It’s a scorcher of a day when I visit Kate Baker at her studio in Sydney; light illuminates her sizeable space and I can see the breadth of her practice all around: sketches, large machinery, a shelf filled with casts of body parts, a section of leaning silkscreens, a computer and two large tables down the middle. ‘Be careful, that’s really sharp’, she warns as I pass by a new delivery of glass sheets.
Capturing the intangible has been a running theme throughout Baker’s work and she ruminates on the complexities of lived experiences as a kind of spirituality. ‘We live as if we live forever but we really don’t and when we’re gone, we really are gone. And you can hypothesise about what happens after death but it’s exactly that, it’s a hypothesis,’ Kate articulates. It’s clear that these beliefs are deeply rooted in how she sees the world, not just in her art. Baker cites her mother’s passing when she was young as a catalyst for this contemplation; her works evoke fleeting suggestions of memories and intimacy.
Baker began her art practice with photography, printmaking and sculpture but is now best known for her mastery of glass; her work Within Matter #2 (2020) was just recently exhibited in ‘New Glass Now’ at the Corning Museum of Glass in New York. Baker’s practice with glass is not the fragile, decorative kind that we think of in our daily lives, the kind that is valued for its clarity. Her works feature foggy whisps of people and scrawling textures, layers of iridescent forms that escape definition.
The elusive and reflective nature of glass speaks to Baker’s conceptual focus well; she explores the temporal nature of mortality, of memories and history co-existing with our physical forms. The title of her show ‘Sublimate’ captures this essence accurately; the scientific word refers to the transformation of a substance directly from a solid to gas, bypassing the liquid form. This occurs in volcanoes during eruption and, more commonly, with dry ice.
‘Sublimate’ features three bodies of work, one being of the same title as the exhibition. For this, Baker worked with a photo she took of her son. Her practice often begins with photography, however, she explains ‘I don’t really see myself as a photographer… I do a lot of work on the images in post. Printing, screen printing and etching so the image is formed purely in the texture of the glass.’ Baker also works with mirror, stainless steel and aluminium – ‘it’s a lot of different materials coming together to tell a story.’ She shows me the aforementioned work in progress: the soft and hazy shapes look ephemeral, like they could easily float away from the glass and disappear into thin air.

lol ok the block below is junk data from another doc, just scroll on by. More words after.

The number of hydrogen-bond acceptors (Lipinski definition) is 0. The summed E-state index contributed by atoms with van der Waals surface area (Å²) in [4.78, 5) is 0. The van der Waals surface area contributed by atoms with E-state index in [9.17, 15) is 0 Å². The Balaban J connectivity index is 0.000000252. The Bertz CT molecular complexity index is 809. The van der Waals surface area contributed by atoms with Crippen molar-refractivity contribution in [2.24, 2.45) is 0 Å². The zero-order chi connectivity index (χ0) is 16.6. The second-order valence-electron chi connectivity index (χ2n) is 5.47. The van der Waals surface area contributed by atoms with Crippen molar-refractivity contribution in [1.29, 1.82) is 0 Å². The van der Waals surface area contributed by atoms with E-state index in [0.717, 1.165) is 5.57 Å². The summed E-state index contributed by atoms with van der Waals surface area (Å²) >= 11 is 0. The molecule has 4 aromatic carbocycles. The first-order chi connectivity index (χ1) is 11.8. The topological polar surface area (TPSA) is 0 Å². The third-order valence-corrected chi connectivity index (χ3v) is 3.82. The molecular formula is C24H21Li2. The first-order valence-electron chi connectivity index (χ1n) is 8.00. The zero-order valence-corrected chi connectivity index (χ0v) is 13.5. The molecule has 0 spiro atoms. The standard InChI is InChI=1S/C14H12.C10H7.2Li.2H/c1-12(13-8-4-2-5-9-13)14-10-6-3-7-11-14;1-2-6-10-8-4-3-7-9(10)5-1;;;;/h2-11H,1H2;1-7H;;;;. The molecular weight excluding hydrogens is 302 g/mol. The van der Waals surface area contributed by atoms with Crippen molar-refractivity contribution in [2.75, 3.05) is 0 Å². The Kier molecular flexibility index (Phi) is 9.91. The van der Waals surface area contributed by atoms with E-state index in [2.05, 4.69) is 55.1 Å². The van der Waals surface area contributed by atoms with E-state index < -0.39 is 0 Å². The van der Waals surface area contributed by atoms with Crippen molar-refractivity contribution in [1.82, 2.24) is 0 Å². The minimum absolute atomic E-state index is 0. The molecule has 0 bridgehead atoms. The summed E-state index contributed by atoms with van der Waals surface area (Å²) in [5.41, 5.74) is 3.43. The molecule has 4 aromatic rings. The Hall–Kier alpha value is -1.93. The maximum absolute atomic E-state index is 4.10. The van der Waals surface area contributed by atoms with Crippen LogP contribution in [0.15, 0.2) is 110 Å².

The most expansive work in the show is the large hanging installation Pulse (2019), consisting of 100 curved glass forms suspended from the ceiling through which a projection of a woman is visible. ‘There’s more to glass than being a flat panel,’ expresses Baker, ‘when you start projecting on glass, the easiest thing you can do is drown it out. The glass ceases to have meaning and it’s just a screen for your video work. Whereas I really want to push the video back and get that nuance between how the glass is interrelating with the moving image and light.’
Baker realised that the emotional range she wanted in the video could not be captured by a model, so she looked to one of her students, the Australian actor Leeanna Walsman. With the assistance of the creative studio doeanddoe, Walsman was captured performing three emotional spaces, which rise and fall before reaching a crescendo. The video was layered with footage of water which, when projected onto the glass, tricks the viewer into looking for a pool of liquid at its base. The work is ephemeral and visceral at the same time.
‘Sublimate’ represents new directions that Baker is undertaking in her practice with 3D installations and video. She muses on her plans for the future ‘looking into how pate de verre or cast glass or kiln formed glass might interrelate with a projected moving image is a very underexplored area and I think there’s a lot to be discovered that hasn’t happened yet in terms of the glass movement. So I’m really excited about just getting my teeth in that.’
Vanessa Low is a Sydney-based art writer, graphic designer and photographer.
6 February to 19 March 2020